Fisker Karma | Plug & Play

By the time former BMW designer Henrik Fisker took the wraps off the Fisker Karma—his low, sleek, plug-in hybrid sports sedan—in 2008, the media frenzy for more celebrated future electric drive vehicles was already in full swing. But Fisker’s company kept its head down. They kept moving forward with development, signed up dozens of luxury-car dealers (most now carrying the Jaguar Land Rover line), and showed off a two-door convertible model with a retractable hardtop at the 2009 Detroit Auto Show. Despite missing previous self-imposed deadlines, the company reiterated its commitment to bring the $96,000 400-horsepower four-seat plug-in hybrid to market as the 2011 Fisker Karma. That would make it the world’s first luxury plug-in hybrid.

Like the vaunted 2011 Chevrolet Volt, the 2011 Fisker Karma is a plug-in series hybrid using electric power to turn the wheels. The 22 kilowatt-hour lithium ion battery pack, to be provided by A123 Systems, promises 50 miles of electric range. A 2.2-liter GM Ecotec four will power a generator that keeps enough current flowing to add 250 more miles.

Performance is claimed to be competitive with the best in the luxury sports sedan market. Two electric drive motors combine to generate 400 horsepower, giving a 0-to-60-mph time of less than 6 seconds and a top speed of 125 miles per hour. Those figures are only reachable using Sport Drive, one of two modes the driver can select. The other, Stealth Drive, cuts performance to extend electric range—and it’s the one that will let the battery deliver 50 miles.

Among the noteworthy features of the 2011 Karma is the optional ‘Eco-Chic’ interior, which uses no animal products and features reclaimed wood from sunken logs, reclaimed forest-fire timber, and renewable resources like bamboo.

Even the leather seats use 85 percent of the entire hide, retaining the scars and stretch marks that other luxury brands eliminate. “Each one is unique,” said Fisker, giving each interior individuality as well as salving the green conscience.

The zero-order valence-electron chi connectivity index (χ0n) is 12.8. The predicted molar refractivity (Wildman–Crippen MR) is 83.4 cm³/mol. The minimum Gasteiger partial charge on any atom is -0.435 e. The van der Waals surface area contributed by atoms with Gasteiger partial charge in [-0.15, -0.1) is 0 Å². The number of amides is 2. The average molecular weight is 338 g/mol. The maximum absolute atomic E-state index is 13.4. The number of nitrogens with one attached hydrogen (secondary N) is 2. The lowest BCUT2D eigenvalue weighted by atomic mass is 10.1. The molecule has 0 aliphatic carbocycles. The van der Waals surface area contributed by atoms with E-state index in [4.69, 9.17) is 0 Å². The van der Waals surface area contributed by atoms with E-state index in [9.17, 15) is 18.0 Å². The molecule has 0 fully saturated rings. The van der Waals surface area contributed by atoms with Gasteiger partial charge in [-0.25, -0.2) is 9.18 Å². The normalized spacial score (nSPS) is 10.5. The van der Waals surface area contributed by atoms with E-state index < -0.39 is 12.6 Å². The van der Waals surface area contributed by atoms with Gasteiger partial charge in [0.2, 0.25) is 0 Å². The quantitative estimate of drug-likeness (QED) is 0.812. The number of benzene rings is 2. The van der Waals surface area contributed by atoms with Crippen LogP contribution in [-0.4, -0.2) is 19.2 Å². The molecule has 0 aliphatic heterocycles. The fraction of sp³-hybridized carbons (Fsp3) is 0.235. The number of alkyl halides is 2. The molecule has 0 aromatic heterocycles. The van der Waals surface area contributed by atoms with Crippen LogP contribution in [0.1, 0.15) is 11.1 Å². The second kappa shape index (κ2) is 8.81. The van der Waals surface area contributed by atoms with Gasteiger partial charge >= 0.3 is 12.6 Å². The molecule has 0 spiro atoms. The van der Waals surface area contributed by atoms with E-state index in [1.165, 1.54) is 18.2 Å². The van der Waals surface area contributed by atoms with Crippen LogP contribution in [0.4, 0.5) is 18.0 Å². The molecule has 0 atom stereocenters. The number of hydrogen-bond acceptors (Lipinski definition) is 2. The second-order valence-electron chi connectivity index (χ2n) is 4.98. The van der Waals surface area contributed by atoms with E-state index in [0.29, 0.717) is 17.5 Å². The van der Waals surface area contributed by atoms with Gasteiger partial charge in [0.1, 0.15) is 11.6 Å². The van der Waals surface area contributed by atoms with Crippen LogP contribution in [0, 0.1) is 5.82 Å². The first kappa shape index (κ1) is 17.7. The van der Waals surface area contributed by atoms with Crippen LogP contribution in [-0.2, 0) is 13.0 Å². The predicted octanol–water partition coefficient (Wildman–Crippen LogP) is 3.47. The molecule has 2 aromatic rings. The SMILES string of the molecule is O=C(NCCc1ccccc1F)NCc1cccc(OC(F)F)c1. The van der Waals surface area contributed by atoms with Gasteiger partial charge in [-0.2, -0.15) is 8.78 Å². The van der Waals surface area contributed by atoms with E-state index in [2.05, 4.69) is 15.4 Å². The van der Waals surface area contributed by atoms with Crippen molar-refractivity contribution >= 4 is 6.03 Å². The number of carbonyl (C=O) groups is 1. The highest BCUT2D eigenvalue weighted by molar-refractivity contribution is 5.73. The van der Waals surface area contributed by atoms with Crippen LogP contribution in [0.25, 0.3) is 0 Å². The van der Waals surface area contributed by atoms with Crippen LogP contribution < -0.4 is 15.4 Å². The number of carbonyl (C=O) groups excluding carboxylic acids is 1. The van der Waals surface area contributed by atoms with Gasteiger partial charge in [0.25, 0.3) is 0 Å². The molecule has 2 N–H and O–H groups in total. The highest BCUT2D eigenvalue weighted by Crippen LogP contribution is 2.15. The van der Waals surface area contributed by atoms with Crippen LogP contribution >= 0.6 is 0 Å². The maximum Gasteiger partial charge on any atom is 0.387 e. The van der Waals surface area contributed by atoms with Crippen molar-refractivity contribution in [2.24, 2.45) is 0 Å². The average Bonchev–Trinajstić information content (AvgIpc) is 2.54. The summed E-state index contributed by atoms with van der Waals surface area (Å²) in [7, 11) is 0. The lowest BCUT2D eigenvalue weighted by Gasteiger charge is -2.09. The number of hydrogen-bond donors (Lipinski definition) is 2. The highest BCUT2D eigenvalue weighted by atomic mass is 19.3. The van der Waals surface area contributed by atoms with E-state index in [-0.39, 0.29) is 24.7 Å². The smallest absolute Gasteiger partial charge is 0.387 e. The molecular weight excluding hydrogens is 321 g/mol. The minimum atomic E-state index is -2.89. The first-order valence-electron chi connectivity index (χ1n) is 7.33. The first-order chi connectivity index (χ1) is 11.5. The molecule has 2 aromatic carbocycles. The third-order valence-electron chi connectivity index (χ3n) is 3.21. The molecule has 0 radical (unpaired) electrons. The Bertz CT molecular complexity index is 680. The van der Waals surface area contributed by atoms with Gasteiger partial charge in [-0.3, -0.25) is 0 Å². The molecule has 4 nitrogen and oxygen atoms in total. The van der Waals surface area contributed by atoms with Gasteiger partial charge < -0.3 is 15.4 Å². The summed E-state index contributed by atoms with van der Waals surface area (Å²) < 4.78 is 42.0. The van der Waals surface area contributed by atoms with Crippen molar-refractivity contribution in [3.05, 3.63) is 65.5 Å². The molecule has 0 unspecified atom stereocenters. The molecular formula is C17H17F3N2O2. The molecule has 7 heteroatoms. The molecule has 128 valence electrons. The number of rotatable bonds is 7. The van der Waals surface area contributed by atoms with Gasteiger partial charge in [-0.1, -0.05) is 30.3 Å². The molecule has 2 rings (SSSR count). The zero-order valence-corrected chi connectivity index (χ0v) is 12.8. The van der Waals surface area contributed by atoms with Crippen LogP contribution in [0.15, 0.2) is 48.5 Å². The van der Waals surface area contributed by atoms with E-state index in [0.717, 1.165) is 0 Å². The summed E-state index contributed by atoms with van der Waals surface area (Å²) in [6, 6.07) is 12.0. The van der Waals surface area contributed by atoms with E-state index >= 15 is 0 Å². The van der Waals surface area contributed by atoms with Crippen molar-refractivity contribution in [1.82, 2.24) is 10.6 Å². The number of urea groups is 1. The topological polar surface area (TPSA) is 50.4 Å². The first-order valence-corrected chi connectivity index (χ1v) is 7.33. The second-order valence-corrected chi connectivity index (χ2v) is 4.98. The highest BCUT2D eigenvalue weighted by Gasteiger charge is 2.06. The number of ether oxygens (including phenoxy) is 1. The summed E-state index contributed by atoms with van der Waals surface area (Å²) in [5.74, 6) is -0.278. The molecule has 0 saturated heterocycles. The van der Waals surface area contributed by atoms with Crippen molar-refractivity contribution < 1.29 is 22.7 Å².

Another first is the standard full-length photovoltaic roof, which generates enough power to cool the cabin while parked—a task otherwise requiring precious energy for AC. In consistent sun, it can also theoretically contribute enough battery recharging to add 3 to 5 miles a week. Owners will still have to plug the Fisker into a standard 110-Volt or 220-Volt wall socket to recharge a depleted battery pack overnight.

The Fisker Karma will cost $87,400 before options are added, and buyers will be eligible for a $7,500 tax credit, sneaking the price just below $80,000. The company expects annual production to reach 15,000 within two years of launch.

The first deliveries of the Fisker Karma luxury plug-in were originally scheduled for 2009, and then 2010, and have now slipped to early 2011. Russell Datz, a spokesman for Fisker Automotive, confirmed by email to that “regular production will start in March with deliveries expected to begin soon after.” He added that “pinning down a specific date” for delivery would “be difficult.”

The company aims to build and sell about 15,000 Karmas in 2011.



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